The most feared Native American of his time was an Apache who resisted the idea of reservations


Artwork by Terry Pontikos


Quick Facts

Profession: Apache warrior, medicine man

Famous for: opposing social injustice

Born: June 26, 1829, Turkey Creek, present-day New Mexico

Died: February 17, 1909, Fort Sill, Oklahoma, United States

Married: to numerous women

Nickname: Goyaale, meaning 'one who yawns'


End of an era

Find words that mean: promised, achievements, a temporary home, punishment for something someone has done to you

Geronimo was born to an Apache tribe in what is now New Mexico in the United States. He was the fourth of eight children. He grew up listening to stories about the brave deeds of warriors and hunters. When he was 10, he began to join the men on hunts. They hunted buffalo for meat.

Geronimo said that as a boy he never saw any of the white men who had invaded his country. When he was nearly 30, his tribe moved close to a Mexican town called Janos to do trade. But while he and some of the other men were trading in the town, Mexican soldiers attacked his settlement. They killed his mother, his wife and his children and many others. Only around 80 men were left after attack. They had no weapons. They decided to return to their homeland. Geronimo and other members of his tribe vowed vengeance against the Mexicans.

Geronimo the warrior

Find words that mean the opposite: supported, defend, woke, ignore someone's advice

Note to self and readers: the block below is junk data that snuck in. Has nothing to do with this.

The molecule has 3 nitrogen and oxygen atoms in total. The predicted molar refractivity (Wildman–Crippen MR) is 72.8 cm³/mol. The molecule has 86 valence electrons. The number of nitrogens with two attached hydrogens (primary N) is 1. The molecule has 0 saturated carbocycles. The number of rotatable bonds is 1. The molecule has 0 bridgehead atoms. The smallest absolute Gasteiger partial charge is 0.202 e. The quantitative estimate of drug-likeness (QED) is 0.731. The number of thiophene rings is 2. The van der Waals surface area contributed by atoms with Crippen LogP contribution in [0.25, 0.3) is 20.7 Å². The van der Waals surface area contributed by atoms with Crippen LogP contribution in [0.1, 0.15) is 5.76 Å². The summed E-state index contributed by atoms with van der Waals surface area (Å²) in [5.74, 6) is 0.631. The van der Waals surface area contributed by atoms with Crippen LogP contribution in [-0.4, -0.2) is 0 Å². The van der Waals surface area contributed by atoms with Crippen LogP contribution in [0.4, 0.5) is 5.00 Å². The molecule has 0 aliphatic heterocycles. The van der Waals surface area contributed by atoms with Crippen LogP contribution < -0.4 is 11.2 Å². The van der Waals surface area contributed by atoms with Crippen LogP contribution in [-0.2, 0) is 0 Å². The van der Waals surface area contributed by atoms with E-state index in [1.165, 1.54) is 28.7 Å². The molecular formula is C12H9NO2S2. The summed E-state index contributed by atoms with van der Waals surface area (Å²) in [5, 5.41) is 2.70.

It took almost a year for the Apache to assemble warriors to attack the Mexicans. They went to Mexico on foot, with moccasins on their feet and dressed in loincloths that could be used as blankets when they slept. Geronimo said: "In battle, if the fight was hard, we did not wish much clothing."

The warriors marched for 14 hours a day, covering around 60 kilometres. Each warrior carried three days worth of rations, but they also hunted as they went.

Geronimo went to war with Mexicans, but it was a difficult war to win. He became the most feared Native American. He spent 30 years fighting, first against the Mexicans, and then the United States. When native Americans rose up against the conditions on reservations in the mid-1870s, they turned to Geronimo.

Pursuit and surrender

Choose the right option

Geronimo surrendered in 1885 and spent some time on a reservation. But then he escaped. US troops him for 10 months, before giving up. In April 1886, two US army officers were appointed to track him down. The Apaches were experts at moving undetected, but they were not used to modern technology. The US soldiers had telescopes and an early form of communication called a heliograph. This passed messages over long by using mirrors to sunlight. This made it possible for the soldiers to tell each other where the Apaches were.

"If I am killed no one need mourn for me"

By late summer, Geronimo and his followers were . It felt like there was nothing they could do to escape the US soldiers. In September 1886, Geronimo surrendered. He was placed in a barracks for some time, and in an army fort for seven years. As he grew older, Geronimo became quite famous. He appeared in fairs and sold signed pictures of himself. He was thrown from his horse in February 1909, and spent all night on the ground in the cold before he was found. He died of pneumonia, just after telling his nephew he surrendering.

True or false?

To test your memory, try answering without referring to the text. If you can't remember the details, read the piece again.

1 Geronimo was born in Mexico.
2 Geronimo began attacking white invaders after Mexicans killed his mother, wife and children.
3 Geronimo was eventually captured.
4 Geronimo died after being shot by US troops.



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